UInt8DType = np.dtype[np.uint8]
Int16DType = np.dtype[np.int16]
UInt16DType = np.dtype[np.uint16]

The pyi file hints the types that will be created in the dtypes module.

This is more complex than the earlier examples, but the underlying concept is the same. Stub files allow you to separate implementation from type hinting when needed. Developers can do the separation within a library or between libraries as they choose.


When the library stubs are missing, the solution is simple. Find the corresponding stub library and add it to your dependencies.

But what if there is no corresponding stub library? A corresponding stub library might not exist. Even if it exists, it might not be available for you to use. If you work for a company that has an approval process for third-party packages, there could be a stub library on the Internet that lacks approval.

One option is to write your own stub library (like django-stubs). Since the runtime library and its stubs can be distributed separately, this is a viable option. If that’s more work than you are ready to take on, you can disable type checking for that package. You will miss out on type checking for that library, but you can still reap the benefits of mypy for the rest of your code.

To disable mypy type checking, add a type: ignore comment. type: ignore tells mypy not to do static analysis on that line of code 9.

import lib_without_stubs # type: ignore

The above solution works, but we can do better. Avoid using type: ignore on its own. Indicate what is being ignored and why.

import lib_without_stubs # type: ignore [import] # lib_without_stubs has no type stubs. <github issue link>

The above solution still disables mypy. It also indicates what is being disabled and why. The error to ignore is in square brackets: import. And we include a hash and an additional comment that explains why we are disabling mypy: lib_without_stubs has no type stubs. Even better, we include a link to an issue–maybe a request on GitHub to add type hints to the library.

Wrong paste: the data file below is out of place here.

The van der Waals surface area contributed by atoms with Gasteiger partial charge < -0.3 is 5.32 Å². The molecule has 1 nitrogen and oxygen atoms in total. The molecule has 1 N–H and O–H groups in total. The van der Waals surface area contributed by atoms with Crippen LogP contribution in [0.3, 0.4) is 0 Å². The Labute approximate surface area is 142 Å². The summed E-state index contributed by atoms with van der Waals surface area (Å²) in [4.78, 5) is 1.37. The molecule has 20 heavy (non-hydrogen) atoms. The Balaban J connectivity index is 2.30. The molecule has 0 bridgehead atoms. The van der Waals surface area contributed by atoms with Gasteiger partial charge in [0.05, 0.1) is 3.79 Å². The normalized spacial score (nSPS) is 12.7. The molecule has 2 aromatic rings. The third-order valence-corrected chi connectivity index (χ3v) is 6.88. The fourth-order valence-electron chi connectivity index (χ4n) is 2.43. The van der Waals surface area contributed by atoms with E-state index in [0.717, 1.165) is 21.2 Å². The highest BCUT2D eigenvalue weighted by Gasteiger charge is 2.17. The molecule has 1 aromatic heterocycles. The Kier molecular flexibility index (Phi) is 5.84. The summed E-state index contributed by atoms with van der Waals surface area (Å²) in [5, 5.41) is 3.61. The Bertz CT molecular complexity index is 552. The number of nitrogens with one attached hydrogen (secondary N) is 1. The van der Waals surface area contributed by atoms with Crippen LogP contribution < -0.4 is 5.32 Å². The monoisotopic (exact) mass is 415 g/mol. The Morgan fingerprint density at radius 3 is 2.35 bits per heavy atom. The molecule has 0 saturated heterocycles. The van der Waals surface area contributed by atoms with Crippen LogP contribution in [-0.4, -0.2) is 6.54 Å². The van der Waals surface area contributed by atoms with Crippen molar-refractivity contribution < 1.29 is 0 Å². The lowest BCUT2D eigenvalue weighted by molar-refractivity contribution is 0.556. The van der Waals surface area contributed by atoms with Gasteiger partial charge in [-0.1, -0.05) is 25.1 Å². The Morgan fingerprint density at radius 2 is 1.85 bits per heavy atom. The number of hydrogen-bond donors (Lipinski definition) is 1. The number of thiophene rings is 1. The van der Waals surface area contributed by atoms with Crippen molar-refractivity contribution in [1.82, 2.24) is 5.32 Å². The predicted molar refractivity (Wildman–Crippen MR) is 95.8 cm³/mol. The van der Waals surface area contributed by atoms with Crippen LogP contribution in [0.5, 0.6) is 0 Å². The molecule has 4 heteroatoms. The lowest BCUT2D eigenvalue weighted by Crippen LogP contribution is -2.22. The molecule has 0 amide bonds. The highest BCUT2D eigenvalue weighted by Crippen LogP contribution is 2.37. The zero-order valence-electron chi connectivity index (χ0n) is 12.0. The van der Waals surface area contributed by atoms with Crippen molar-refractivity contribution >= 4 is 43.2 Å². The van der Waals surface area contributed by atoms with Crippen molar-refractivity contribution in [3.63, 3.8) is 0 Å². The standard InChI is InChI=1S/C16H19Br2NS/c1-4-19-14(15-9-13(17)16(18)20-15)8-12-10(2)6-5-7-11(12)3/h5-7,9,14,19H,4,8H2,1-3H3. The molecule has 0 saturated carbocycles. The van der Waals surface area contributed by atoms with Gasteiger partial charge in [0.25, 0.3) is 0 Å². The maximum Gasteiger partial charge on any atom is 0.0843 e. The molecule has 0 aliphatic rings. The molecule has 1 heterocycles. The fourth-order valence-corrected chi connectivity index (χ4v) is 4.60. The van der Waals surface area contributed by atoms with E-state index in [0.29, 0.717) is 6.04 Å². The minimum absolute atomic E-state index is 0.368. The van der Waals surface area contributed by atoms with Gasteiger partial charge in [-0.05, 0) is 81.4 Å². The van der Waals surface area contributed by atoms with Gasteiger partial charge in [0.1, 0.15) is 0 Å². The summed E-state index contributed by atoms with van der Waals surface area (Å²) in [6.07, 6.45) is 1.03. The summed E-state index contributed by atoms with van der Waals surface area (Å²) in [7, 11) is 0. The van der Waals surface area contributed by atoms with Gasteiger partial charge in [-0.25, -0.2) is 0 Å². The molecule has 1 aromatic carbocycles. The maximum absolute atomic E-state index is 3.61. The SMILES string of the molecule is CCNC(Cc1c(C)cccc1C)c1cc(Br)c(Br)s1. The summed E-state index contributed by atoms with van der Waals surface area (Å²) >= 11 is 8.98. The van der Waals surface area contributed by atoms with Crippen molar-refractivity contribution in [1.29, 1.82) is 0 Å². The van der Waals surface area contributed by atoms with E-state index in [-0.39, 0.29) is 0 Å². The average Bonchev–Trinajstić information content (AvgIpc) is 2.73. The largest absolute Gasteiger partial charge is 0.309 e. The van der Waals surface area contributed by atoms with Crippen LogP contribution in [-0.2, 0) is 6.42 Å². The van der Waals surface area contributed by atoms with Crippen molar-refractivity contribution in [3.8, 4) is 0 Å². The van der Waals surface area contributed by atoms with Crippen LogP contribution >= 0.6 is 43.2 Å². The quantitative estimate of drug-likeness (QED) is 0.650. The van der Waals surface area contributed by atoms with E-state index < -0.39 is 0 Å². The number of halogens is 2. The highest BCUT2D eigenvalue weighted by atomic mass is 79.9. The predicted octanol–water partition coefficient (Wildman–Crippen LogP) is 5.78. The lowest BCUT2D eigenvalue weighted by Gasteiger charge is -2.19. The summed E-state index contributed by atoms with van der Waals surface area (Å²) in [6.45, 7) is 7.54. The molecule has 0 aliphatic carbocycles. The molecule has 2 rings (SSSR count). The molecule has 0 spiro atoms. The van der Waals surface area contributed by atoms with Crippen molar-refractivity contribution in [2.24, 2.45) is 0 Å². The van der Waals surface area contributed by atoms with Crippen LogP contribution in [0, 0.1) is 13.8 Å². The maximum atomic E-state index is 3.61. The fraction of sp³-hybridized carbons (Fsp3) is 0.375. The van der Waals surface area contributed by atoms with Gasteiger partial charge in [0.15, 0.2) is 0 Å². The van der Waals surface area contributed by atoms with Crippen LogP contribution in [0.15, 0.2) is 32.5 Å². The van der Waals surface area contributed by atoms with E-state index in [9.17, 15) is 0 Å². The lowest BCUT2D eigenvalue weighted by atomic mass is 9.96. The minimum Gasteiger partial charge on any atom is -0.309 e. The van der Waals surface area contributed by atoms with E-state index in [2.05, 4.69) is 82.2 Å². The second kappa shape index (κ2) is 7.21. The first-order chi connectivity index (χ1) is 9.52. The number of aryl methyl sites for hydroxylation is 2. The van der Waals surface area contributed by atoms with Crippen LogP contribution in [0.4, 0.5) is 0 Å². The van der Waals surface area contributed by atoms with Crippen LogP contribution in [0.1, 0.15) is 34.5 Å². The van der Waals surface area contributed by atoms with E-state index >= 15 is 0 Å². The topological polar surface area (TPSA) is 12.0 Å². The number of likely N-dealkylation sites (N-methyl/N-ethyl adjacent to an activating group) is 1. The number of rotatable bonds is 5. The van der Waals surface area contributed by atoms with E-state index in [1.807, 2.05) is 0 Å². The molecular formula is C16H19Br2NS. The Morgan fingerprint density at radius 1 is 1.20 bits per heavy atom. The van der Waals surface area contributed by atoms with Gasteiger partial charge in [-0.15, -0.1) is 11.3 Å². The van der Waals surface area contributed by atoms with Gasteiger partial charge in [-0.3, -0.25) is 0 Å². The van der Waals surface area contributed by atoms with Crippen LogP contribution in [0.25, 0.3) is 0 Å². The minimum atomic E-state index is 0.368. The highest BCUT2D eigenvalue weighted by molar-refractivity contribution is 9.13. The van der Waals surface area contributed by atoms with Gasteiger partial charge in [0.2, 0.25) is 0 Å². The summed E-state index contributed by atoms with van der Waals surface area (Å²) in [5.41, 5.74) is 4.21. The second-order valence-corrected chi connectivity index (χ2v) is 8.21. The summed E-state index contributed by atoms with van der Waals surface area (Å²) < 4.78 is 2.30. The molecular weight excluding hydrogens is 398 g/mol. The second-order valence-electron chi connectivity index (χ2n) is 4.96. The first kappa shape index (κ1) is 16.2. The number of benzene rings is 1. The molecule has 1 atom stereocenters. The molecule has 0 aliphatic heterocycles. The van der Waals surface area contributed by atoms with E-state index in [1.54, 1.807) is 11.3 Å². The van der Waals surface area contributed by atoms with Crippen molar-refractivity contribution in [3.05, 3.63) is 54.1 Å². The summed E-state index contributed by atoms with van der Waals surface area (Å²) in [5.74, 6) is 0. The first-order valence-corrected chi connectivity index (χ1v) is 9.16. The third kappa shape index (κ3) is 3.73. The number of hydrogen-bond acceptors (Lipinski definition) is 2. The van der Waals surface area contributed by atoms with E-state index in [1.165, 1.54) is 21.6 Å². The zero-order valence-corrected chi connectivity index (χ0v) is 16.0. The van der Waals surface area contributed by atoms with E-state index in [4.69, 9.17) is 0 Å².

Wrapping up

The first day “Library stubs not installed” popped up in my terminal was a real head scratcher. Diving into why it happened deepened my understanding of Python. Learning about stubs added a new tool to my arsenal. A year later, I wrote stubs to improve IDE code completion and mypy coverage for a library that my team was delivering. That solution was on my radar because I hit a simple mypy error a year earlier.

Next time you see “Library stubs not installed”, you’ll already know what causes it and how to fix it. And an introductory understanding of library stubs could come in handy when you least expect it.

  1. van Rossum et al, PEP 484 – Type Hints, May 22, 2015, retrieved July 4 2023. 

  2. Smith, PEP 561 – Distributing and Packaging Type Information, April 12 2018, retrieved July 4 2023. 

  3. Ibid. 

  4. Ibid. 

  5. GitHub, PyVISA, retrieved July 4, 2023. 

  6. GitHub, Django, retrieved July 4, 2023. 

  7. GitHub, django-stubs, retrieved July 4, 2023. 

  8. GitHub, NumPy, retrieved July 4, 2023. 

  9. mypy 1.4.1 Documentation, Silencing type errors, retrieved July 4, 2023xs